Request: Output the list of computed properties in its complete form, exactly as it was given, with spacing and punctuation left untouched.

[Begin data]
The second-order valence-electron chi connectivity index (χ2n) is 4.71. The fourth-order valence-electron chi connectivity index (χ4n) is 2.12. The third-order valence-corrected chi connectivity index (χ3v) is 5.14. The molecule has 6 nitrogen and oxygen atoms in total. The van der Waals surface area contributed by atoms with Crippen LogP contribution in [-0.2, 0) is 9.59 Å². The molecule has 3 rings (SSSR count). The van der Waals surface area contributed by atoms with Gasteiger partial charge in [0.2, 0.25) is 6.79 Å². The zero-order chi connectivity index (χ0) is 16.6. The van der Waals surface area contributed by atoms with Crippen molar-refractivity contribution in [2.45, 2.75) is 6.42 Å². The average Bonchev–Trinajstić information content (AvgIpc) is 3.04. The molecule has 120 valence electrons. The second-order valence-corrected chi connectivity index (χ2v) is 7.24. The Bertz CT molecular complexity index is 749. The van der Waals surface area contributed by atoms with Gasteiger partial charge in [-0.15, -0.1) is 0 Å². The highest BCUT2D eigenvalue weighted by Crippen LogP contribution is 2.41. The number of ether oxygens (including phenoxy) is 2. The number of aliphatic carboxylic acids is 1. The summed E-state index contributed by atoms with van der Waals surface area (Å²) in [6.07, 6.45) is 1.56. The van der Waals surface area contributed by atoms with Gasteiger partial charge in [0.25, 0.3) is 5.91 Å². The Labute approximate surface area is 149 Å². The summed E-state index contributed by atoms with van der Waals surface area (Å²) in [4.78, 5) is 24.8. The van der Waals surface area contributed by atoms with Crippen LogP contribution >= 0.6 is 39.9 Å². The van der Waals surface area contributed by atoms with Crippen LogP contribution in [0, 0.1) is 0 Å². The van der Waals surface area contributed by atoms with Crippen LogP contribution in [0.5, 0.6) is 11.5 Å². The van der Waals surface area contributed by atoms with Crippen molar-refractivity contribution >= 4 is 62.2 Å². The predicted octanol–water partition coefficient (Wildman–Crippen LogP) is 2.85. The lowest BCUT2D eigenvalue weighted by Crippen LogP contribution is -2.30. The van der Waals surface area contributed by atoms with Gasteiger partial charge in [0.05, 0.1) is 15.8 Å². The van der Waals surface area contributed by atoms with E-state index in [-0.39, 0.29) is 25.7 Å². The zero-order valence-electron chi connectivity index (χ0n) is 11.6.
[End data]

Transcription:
The second-order valence-electron chi connectivity index (χ2n) is 4.71. The fourth-order valence-electron chi connectivity index (χ4n) is 2.12. The third-order valence-corrected chi connectivity index (χ3v) is 5.14. The molecule has 6 nitrogen and oxygen atoms in total. The van der Waals surface area contributed by atoms with Crippen LogP contribution in [-0.2, 0) is 9.59 Å². The molecule has 3 rings (SSSR count). The van der Waals surface area contributed by atoms with Gasteiger partial charge in [0.2, 0.25) is 6.79 Å². The zero-order chi connectivity index (χ0) is 16.6. The van der Waals surface area contributed by atoms with Crippen molar-refractivity contribution in [2.45, 2.75) is 6.42 Å². The average Bonchev–Trinajstić information content (AvgIpc) is 3.04. The molecule has 120 valence electrons. The second-order valence-corrected chi connectivity index (χ2v) is 7.24. The Bertz CT molecular complexity index is 749. The van der Waals surface area contributed by atoms with Gasteiger partial charge in [-0.15, -0.1) is 0 Å². The highest BCUT2D eigenvalue weighted by Crippen LogP contribution is 2.41. The number of ether oxygens (including phenoxy) is 2. The number of aliphatic carboxylic acids is 1. The summed E-state index contributed by atoms with van der Waals surface area (Å²) in [6.07, 6.45) is 1.56. The van der Waals surface area contributed by atoms with Gasteiger partial charge in [0.25, 0.3) is 5.91 Å². The Labute approximate surface area is 149 Å². The summed E-state index contributed by atoms with van der Waals surface area (Å²) in [4.78, 5) is 24.8. The van der Waals surface area contributed by atoms with Crippen LogP contribution >= 0.6 is 39.9 Å². The van der Waals surface area contributed by atoms with Crippen LogP contribution in [0, 0.1) is 0 Å². The van der Waals surface area contributed by atoms with Crippen LogP contribution in [0.5, 0.6) is 11.5 Å². The van der Waals surface area contributed by atoms with Crippen molar-refractivity contribution >= 4 is 62.2 Å². The predicted octanol–water partition coefficient (Wildman–Crippen LogP) is 2.85. The lowest BCUT2D eigenvalue weighted by Crippen LogP contribution is -2.30. The van der Waals surface area contributed by atoms with Gasteiger partial charge in [0.05, 0.1) is 15.8 Å². The van der Waals surface area contributed by atoms with E-state index in [-0.39, 0.29) is 25.7 Å². The zero-order valence-electron chi connectivity index (χ0n) is 11.6.